Administrative Simplification

Sometimes people are magically teleported outside of their health care silo.

This happened to a group of our participants every month for several consecutive months.
At the beginning of each month one of the members of this group would call our office – “The doctor won’t treat me because he/she was told I have no health insurance.”
Our Plan had recently approved coverage for domestic partners.    Somehow, the computer system of one of our carriers could not properly interpret the code for a domestic partner.    The computer saw this adult as a child.   Sound like Alice in Wonderland?  One computer makes you larger and one computer makes you small.  
The carrier told the doctor’s office that this member had no other adults on their plan, only a dependent child or dependent children.    In at least one case, the domestic partner was 52 years old and the couple had no dependent children.

Now this should not present an insurmountable challenge.  The Health Insurance Portability and Accountability Act (HIPAA), Public Law 104-191, includes provisions for what is referred to as Administrative Simplification.   This rabbit hole of  regulations details in excruciating detail the requirements for transmitting electronic files (Electronic Data Interchange or EDI), including enrollment files, first appeared in 2000.    

The implementation guide for the enrollment file, ANSI ASC X12N 834, lists the acceptable individual relationship codes.    They appear in the INS02 Segment in the 2000 Loop.  The primary card holder is represented by the number 18, a dependent child is a 19, a spouse is a 2.    You may argue that the codes don’t make sense.    But they don’t need to.    After all, they are being read by a computer.    The code for a domestic partner is 53.   

Notice that it does not include any of the digits used in any of the other codes.    So how does a 53 get confused with a 19?   Is our group the first to cover domestic partners?   How is a fifty two year old interpreted as a dependent child?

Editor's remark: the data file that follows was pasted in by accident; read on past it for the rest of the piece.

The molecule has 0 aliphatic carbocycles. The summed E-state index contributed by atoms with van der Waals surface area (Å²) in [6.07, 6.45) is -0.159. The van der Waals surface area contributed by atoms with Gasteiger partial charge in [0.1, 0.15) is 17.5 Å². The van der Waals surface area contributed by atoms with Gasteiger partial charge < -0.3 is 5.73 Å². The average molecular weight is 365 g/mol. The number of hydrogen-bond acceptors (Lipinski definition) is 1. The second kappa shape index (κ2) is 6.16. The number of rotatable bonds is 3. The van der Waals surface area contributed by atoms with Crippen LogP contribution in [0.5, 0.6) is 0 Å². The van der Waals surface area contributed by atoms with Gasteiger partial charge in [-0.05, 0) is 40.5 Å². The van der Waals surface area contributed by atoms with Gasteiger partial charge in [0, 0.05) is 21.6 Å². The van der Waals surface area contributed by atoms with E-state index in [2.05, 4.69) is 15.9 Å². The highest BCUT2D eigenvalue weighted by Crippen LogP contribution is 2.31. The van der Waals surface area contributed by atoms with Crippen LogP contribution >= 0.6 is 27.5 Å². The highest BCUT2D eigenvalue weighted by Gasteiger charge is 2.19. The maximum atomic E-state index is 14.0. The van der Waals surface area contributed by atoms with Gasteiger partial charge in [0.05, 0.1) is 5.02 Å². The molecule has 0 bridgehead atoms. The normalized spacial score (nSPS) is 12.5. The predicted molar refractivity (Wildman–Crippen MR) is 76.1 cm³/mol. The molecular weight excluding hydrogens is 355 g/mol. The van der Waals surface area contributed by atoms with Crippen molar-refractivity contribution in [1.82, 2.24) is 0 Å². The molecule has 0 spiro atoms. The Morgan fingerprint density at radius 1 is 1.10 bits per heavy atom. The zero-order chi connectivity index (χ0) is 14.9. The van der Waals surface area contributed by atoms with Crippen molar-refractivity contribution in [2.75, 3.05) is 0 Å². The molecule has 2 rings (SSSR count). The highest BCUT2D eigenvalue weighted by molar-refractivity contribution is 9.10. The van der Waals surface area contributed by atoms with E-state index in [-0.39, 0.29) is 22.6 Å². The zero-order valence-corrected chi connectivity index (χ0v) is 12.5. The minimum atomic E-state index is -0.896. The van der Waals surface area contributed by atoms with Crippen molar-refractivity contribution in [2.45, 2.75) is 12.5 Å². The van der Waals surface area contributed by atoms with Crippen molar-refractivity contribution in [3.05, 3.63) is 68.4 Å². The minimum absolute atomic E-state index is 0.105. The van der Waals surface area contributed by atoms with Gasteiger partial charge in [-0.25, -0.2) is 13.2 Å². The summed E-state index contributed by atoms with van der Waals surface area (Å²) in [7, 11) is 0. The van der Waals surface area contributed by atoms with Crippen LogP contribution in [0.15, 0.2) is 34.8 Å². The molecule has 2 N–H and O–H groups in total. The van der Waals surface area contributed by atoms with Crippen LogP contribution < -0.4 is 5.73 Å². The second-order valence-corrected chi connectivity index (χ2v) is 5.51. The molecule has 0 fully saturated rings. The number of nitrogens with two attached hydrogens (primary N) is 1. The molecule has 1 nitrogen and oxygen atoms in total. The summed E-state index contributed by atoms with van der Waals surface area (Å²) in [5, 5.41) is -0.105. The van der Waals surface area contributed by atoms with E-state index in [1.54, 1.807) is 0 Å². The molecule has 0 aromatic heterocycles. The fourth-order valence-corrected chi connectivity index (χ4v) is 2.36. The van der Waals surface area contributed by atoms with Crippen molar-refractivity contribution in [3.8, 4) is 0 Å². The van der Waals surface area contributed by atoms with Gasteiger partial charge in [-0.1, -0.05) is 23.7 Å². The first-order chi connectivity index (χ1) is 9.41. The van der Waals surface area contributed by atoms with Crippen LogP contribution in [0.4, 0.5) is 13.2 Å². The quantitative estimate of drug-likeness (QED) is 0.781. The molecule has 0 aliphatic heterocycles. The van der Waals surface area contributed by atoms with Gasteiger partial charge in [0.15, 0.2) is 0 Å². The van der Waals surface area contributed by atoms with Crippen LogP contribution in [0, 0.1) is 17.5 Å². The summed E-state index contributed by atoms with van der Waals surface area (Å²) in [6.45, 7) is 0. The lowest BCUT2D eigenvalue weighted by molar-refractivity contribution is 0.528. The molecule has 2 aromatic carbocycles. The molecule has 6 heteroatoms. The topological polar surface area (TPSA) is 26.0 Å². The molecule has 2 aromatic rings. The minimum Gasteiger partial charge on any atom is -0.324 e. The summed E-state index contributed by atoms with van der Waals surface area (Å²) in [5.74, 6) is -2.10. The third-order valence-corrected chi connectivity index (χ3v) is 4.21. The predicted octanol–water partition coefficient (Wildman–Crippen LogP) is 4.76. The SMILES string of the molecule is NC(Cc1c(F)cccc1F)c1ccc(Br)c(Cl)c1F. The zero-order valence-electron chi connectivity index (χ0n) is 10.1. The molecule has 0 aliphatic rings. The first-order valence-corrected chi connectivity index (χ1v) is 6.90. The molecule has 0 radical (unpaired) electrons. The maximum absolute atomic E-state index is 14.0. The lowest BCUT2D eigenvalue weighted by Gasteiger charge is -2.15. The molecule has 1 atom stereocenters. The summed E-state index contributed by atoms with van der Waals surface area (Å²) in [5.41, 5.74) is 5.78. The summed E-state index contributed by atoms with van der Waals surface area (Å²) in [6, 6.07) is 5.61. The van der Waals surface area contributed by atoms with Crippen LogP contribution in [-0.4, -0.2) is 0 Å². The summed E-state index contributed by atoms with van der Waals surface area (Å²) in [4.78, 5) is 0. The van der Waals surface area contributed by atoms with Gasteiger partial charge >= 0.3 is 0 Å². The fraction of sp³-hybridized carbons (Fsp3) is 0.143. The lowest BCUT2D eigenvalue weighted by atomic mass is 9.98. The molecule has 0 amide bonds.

But as confounding as computer systems may be, they are at least constrained by laws of logic, laws that most of us find baffling, but laws nevertheless. How logical is it that every month, in some cases, every week or day, countless thousands of group health plans must send their updated enrollment and eligibility information to their respective health insurance carriers –  m ost of the time electronically, but far too often, on paper. 
People move from one plan to another, from employer to employer, between health plans with the same employer or from employment to unemployment,.    They marry people who are covered in a different plans.    They divorce.    Children age out of eligibility in their parent’s health plan, or they return to school, or they move from one parent’s plan to another parent’s plan. 
Each of these enrollment transactions includes the potential for mistakes.    They are rarely error free.   

How many millions of programming hours does it take to set up those processes?   How many millions of and bureaucratic hours does it take to manage those processes? How many millions of customer service hours are needed to unravel the problems that are created, in some cases recreated, with each transaction.    And those costs are incurred by Plan sponsors.    Do those costs get factored in when economists calculate the “cost” of health care?
Imagine how much simpler it could be if children received their eligibility for health care coverage at birth and it didn’t need to change until they died.    Now that would be administrative simplification.


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